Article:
Once you’ve gathered all your research, print it out (if it is an online source) and gather post-its or anything you need to mark notes in the books/magazines you are using. This step is very important: read through your research, take notes on what you think is important, and highlight key facts and phrases. Write directly on copies you’ve made, or use slips of paper tucked into pages to mark places of importance.
Generally, speaking, there are two types of research paper: an argumentative research paper or an analytic research paper. Each requires a slightly different focus and writing style which should be identified prior to starting a rough draft.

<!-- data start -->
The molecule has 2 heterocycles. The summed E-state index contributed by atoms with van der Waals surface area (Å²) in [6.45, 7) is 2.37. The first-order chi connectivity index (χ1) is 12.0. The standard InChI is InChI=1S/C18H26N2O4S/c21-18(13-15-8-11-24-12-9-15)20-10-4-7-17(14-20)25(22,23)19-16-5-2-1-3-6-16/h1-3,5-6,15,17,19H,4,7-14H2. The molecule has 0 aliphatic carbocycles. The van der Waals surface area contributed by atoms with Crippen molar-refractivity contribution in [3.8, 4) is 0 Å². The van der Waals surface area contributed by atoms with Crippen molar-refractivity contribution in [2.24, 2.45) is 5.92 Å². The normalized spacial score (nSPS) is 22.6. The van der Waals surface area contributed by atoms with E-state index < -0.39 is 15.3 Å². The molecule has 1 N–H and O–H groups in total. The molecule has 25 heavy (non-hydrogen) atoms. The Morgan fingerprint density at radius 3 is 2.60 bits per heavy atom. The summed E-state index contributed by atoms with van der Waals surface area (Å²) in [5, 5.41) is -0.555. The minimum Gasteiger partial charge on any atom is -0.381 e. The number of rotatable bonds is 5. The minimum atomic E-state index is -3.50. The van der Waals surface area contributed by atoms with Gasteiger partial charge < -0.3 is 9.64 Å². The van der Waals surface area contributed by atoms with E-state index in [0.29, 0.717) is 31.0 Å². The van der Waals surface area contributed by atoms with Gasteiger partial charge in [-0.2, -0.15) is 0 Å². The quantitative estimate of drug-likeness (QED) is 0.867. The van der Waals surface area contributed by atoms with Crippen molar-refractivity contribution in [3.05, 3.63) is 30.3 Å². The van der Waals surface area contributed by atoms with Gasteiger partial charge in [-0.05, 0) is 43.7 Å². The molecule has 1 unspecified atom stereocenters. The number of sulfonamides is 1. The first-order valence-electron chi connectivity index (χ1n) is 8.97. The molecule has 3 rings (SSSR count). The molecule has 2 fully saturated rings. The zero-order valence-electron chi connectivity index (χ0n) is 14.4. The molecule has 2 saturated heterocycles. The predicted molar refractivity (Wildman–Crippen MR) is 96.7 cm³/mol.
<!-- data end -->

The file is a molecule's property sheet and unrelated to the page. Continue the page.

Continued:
An argumentative research paper takes a position on a contentious issue and argues for one point of view. The issue should be debatable with a logical counter argument.
Most research papers fall into one of three categories: analytical, expository, or argumentative. If you’re presenting an analysis of information, then your paper is analytical. If you’re writing to explain information, then your paper is expository. If you’re arguing a conclusion, then it’s argumentative or persuasive. Your thesis statement should match the type of paper you’re writing.